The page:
Remembering Guru Nanak Dev Ji’s message on Gurupurab


By Zile Singh

On November 19, Guru Nanak Jayanti, or Gurupurab was celebrated worldwide. Mysterious are the ways of God and mysterious is His Creation. To stand alone in His Creation and carve out a different path is not a cake walk. It requires lot of gut and grit to be alone because the human being finds himself comfortable in a herd.
The herd, in human history, has created less harmony and more havoc. That is why all are afraid of the herd.  It hardly matters whether it is a herd of locusts, of sheep or of fanatic human beings.
Five hundred and fifty-two years ago, an enlightened soul, different and alone from all around him proclaimed, “Nanak Dukhiya Sab Sansar” and spread a message of love and brotherhood based on the remembrance of Naam, Ek Omkar, Akalpurukh, Waheguru or Gurprasad, which is an abstract narrative beyond time, space and shape.

He said, “Nanak Dukhia Sab Sansar, So Sukhiya Jin Naam Aadhaar.”
He realized that Surrender to Naam, an Abstract Power is the only way to get rid of suffering. According to him, surrender begins with the acknowledgement that some supreme or higher power is managing this whole universe including our daily life. One may call that power God, Ek Omkar, Waheguru or Akalpurukh. When you surrender to this supreme power, which is pulling the strings of this puppet show, you transcend the self-centred and ego-driven mind.
In common parlance, surrender is often confused with resignation and defeat.  But Nanak’s surrender is entirely another aspect.  It is the acceptance of the reality itself.  To our ego, it may sound passive, but genuine surrender feels like a burden being lifted from our mind. After a total surrender, we realize that we are merely the dancers and not the choreographer; we are just the drum and not the drummer. An instrument alone! When an instrument is ready, the player rushes to play it.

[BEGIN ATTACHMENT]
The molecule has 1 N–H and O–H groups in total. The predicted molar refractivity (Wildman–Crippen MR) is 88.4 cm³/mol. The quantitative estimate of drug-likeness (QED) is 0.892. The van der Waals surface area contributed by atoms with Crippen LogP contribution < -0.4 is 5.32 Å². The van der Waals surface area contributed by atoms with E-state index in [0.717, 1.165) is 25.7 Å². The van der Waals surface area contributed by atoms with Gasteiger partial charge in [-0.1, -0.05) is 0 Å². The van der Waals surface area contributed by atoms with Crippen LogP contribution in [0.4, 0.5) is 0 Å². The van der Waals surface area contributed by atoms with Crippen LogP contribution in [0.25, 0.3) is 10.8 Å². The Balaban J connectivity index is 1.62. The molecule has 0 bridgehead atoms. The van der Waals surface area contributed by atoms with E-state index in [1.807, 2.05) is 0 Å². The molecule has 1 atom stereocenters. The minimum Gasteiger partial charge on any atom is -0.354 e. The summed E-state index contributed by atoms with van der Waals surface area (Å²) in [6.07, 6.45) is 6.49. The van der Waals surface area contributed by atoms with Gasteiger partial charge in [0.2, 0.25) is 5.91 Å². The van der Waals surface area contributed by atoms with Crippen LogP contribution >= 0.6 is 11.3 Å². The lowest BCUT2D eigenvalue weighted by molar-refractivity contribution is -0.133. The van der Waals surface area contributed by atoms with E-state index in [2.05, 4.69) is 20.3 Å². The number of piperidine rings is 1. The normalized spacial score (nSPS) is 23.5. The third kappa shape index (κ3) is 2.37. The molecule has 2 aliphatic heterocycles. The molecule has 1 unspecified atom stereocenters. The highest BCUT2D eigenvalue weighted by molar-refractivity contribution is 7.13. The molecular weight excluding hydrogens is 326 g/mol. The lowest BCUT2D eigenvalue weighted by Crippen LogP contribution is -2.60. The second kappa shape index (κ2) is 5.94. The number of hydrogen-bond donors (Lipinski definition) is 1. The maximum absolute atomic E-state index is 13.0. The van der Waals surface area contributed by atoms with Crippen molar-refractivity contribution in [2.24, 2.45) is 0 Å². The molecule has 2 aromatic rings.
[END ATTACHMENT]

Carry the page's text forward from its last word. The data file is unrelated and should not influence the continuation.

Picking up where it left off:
Some higher power is playing through us.  Instead of disempowering, surrender uplift our courage by being less attached to the outcome, knowing that the ultimate result is not in our control.  We learn to let go, totally committed (aakhand) yet unattached.
Nanak’s kirat kar, wand chhak and naam jap is also a surrender to your household duties. When you form a healthy relationship with your duty and surrender to it, you lead to make a way for Gurprasad and a balance in your life. By this way, the pull and push of life are eliminated and one is away from the dreams of struggle and suffering.

As an example, you met somebody a long time back. You forgot his name.  Now you are trying hard to recollect it.  You are raking your head to remember it.  It seems that it is on your tongue, but cannot utter it. You spend hours in this tug of war.  Finally, you surrender to your attempt and exertion. You are in a relaxed mood.  After a while, even when you are not trying to remember that particular name, it comes to your mind all of a sudden.
Similarly, methods can be found to solve a problem in your life if you surrender to a more relaxed way instead of acting in an anxious and aggressive way.  It is called ‘Gurprasad’.  In Urdu language Gur means Method – a formula to solve the problem.  We need to slow down in order to awaken to our spiritual nature.

Guru Nanak gave different names to meditation and impermanence. He called these as Simran and Maya. The constant Simran of these abstract narratives leads us to sacredness. Simran reveals the universal aspect of personal experience and the different tier of human emotions. Guru Nanak’s Bani emphasizes the illusion and impermanence of Maya, the material possessions.  When we understand the true nature of Maya, we shun its undue collection by dishonest means.

Anthropology tells us that human beings cannot survive without a sense of the sacred. Without sacredness in one form or the other we lose connection to the divine source. Sacredness inspires awe at the grand mystery of the universe. “Alone let him constantly meditate in solitude on that which is salutary for his soul, for he who meditates in solitude attains supreme bliss.” – Guru Nanak